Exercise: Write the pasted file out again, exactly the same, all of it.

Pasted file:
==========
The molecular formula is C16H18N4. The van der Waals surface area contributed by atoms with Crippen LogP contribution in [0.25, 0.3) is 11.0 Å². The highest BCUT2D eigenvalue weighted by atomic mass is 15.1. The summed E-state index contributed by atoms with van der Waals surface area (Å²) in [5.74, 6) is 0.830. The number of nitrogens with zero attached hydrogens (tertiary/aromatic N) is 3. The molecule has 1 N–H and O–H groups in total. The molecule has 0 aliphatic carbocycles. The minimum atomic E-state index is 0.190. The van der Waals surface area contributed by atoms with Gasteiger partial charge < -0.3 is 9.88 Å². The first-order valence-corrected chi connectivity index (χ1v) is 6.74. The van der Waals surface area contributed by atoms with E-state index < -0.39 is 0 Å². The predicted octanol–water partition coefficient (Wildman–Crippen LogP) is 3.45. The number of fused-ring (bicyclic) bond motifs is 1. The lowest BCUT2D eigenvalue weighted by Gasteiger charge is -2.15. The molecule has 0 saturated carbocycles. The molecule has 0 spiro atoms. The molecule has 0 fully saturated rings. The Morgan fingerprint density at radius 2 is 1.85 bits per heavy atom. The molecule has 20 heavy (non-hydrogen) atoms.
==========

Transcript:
The molecular formula is C16H18N4. The van der Waals surface area contributed by atoms with Crippen LogP contribution in [0.25, 0.3) is 11.0 Å². The highest BCUT2D eigenvalue weighted by atomic mass is 15.1. The summed E-state index contributed by atoms with van der Waals surface area (Å²) in [5.74, 6) is 0.830. The number of nitrogens with zero attached hydrogens (tertiary/aromatic N) is 3. The molecule has 1 N–H and O–H groups in total. The molecule has 0 aliphatic carbocycles. The minimum atomic E-state index is 0.190. The van der Waals surface area contributed by atoms with Gasteiger partial charge < -0.3 is 9.88 Å². The first-order valence-corrected chi connectivity index (χ1v) is 6.74. The van der Waals surface area contributed by atoms with E-state index < -0.39 is 0 Å². The predicted octanol–water partition coefficient (Wildman–Crippen LogP) is 3.45. The number of fused-ring (bicyclic) bond motifs is 1. The lowest BCUT2D eigenvalue weighted by Gasteiger charge is -2.15. The molecule has 0 saturated carbocycles. The molecule has 0 spiro atoms. The molecule has 0 fully saturated rings. The Morgan fingerprint density at radius 2 is 1.85 bits per heavy atom. The molecule has 20 heavy (non-hydrogen) atoms.